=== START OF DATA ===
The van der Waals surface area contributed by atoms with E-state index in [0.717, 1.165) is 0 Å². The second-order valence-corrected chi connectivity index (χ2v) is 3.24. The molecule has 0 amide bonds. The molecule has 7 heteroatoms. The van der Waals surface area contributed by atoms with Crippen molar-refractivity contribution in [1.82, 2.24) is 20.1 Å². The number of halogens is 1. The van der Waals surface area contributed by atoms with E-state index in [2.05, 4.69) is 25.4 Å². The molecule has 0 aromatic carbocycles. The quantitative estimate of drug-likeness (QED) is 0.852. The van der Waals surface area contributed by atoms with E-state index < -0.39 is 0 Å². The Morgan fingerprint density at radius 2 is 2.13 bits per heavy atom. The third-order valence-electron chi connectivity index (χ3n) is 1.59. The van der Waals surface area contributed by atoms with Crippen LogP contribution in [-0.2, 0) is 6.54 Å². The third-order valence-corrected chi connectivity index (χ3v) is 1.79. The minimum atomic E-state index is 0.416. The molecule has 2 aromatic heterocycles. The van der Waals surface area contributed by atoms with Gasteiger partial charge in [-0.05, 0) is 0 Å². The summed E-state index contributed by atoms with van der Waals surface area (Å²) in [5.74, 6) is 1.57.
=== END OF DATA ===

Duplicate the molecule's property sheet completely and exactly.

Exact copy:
The van der Waals surface area contributed by atoms with E-state index in [0.717, 1.165) is 0 Å². The second-order valence-corrected chi connectivity index (χ2v) is 3.24. The molecule has 0 amide bonds. The molecule has 7 heteroatoms. The van der Waals surface area contributed by atoms with Crippen molar-refractivity contribution in [1.82, 2.24) is 20.1 Å². The number of halogens is 1. The van der Waals surface area contributed by atoms with E-state index in [2.05, 4.69) is 25.4 Å². The molecule has 0 aromatic carbocycles. The quantitative estimate of drug-likeness (QED) is 0.852. The van der Waals surface area contributed by atoms with E-state index < -0.39 is 0 Å². The Morgan fingerprint density at radius 2 is 2.13 bits per heavy atom. The third-order valence-electron chi connectivity index (χ3n) is 1.59. The van der Waals surface area contributed by atoms with Crippen LogP contribution in [-0.2, 0) is 6.54 Å². The third-order valence-corrected chi connectivity index (χ3v) is 1.79. The minimum atomic E-state index is 0.416. The molecule has 2 aromatic heterocycles. The van der Waals surface area contributed by atoms with Gasteiger partial charge in [-0.05, 0) is 0 Å². The summed E-state index contributed by atoms with van der Waals surface area (Å²) in [5.74, 6) is 1.57.